What would Lewis make of the moral wreckage that today’s imploding culture has left in its wake?  I think he would conclude that it is not just that chaos ensues when fixed and universal standards are disregarded, which is the moral point; but that in every instance the first casualty has been the very nature inscribed in our humanity from the beginning, which is the metaphysical point.  That in raising-up generations which no longer revile what is evil, nor revere what is good, the constitution of being itself is under assault.  In short, we have loosed a terrible solipsism upon ourselves, the fallout from which will mean that we are no longer recognizable even to ourselves.   A more precise definition of Hell, incidentally, you will not find.

And so we have got to try and reach those who no longer share, and have thus grown insensible to, a whole scaffolding of certitudes and intuitions on whose maintenance civilized life depends.  If we are not to become those “trousered apes” of which Lewis writes, immersed in a kind of post-human barbarism for which the only standard of adjudication is appetite, then we have simply got to re-introduce our world to those ancient and timeless distinctions that separate us from the simians (yes, even very clever ones).  Killing one’s children, or neighbor; seducing his wife, or stealing his car; co-habiting with members of one’s own family or sex—these are things about which we need to be on the same page in expressing our total moral disapproval.  Nothing less than a shared sense of outrage, of shame and disgust, needs to resurface across the fruited plain if we are to escape the Dark Night we are entering.

One of the examples Lewis cites in his compendium of maxims, reminding us of the universality of the human heart, is the Hindu proverb that says one must never strike a woman, “not even with a flower.”  Surely that should give us pause, living in a society where violence against women is sanctioned in all sorts of ways.  A huge sex industry has grown up, for instance, where an ethic of exploitation expressly victimizes the woman, leaving her an objectified mess.  What else is pornography but a species of reductionism in which the mystery of the Other becomes nothing more complicated than a series of interchangeable parts totally disconnected from the person.  When people become no better than commodities, when the entire architecture of their own natures is seen as malleable (“From now on,” warns Pope Benedict, “there is only the abstract human being, who chooses for himself what his nature is to be”), should it surprise us that the use and disposal of human beings becomes a mere function of convenience?  Small wonder then if the figures on spousal abuse, rape, and divorce go up and up.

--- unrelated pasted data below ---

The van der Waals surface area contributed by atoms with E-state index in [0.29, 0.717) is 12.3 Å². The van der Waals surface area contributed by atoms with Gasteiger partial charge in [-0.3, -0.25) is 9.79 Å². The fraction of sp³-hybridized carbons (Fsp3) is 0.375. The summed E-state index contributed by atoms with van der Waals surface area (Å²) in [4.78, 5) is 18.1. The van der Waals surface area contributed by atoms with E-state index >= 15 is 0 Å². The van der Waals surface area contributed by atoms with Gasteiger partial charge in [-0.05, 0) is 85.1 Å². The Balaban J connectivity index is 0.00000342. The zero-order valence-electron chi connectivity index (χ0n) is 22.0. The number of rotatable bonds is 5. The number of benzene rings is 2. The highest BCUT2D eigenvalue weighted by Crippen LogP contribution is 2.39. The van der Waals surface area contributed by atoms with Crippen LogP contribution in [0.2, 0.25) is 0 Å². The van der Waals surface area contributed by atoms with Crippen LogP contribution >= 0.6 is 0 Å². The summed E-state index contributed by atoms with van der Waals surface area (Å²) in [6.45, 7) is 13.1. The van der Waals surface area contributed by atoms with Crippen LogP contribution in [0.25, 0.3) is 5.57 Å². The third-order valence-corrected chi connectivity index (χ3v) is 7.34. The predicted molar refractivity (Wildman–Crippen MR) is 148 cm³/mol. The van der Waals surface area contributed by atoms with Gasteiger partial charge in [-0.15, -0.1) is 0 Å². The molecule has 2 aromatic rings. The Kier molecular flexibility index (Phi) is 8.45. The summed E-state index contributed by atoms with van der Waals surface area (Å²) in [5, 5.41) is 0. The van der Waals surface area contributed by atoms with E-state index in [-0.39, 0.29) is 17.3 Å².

And then, finally, there is this example from that great Anglo-Saxon epic, Beowulf, (also cited in The Abolition of Man), in which “death,” we are told, “is better for every man than life with shame.”  How utterly and politically incorrect that is!  How many of us there are for whom anything is preferable to death, including shame.  There are fewer and fewer things we would not scruple to do in order to escape that eventuality.

“Hypocrisy,” Oscar Wilde tells us, “is the homage vice pays to virtue.”  The way things are going these days, why even the hypocrite may become an endangered species.  In a time of an accelerating descent into barbarism, of the sheer vertiginous fall of virtue into vice, alas, there may not be much point left in paying homage to anything.

Editor’s note: The image above depicts the gates of Auschwitz. The sign reads “Work Makes One Free.”  


  • Regis Martin

    Regis Martin is Professor of Theology and Faculty Associate with the Veritas Center for Ethics in Public Life at the Franciscan University of Steubenville. He earned a licentiate and a doctorate in sacred theology from the Pontifical University of St. Thomas Aquinas in Rome. Martin is the author of a number of books, including Still Point: Loss, Longing, and Our Search for God (2012) and The Beggar’s Banquet (Emmaus Road). His most recent book, published by Scepter, is called Looking for Lazarus: A Preview of the Resurrection.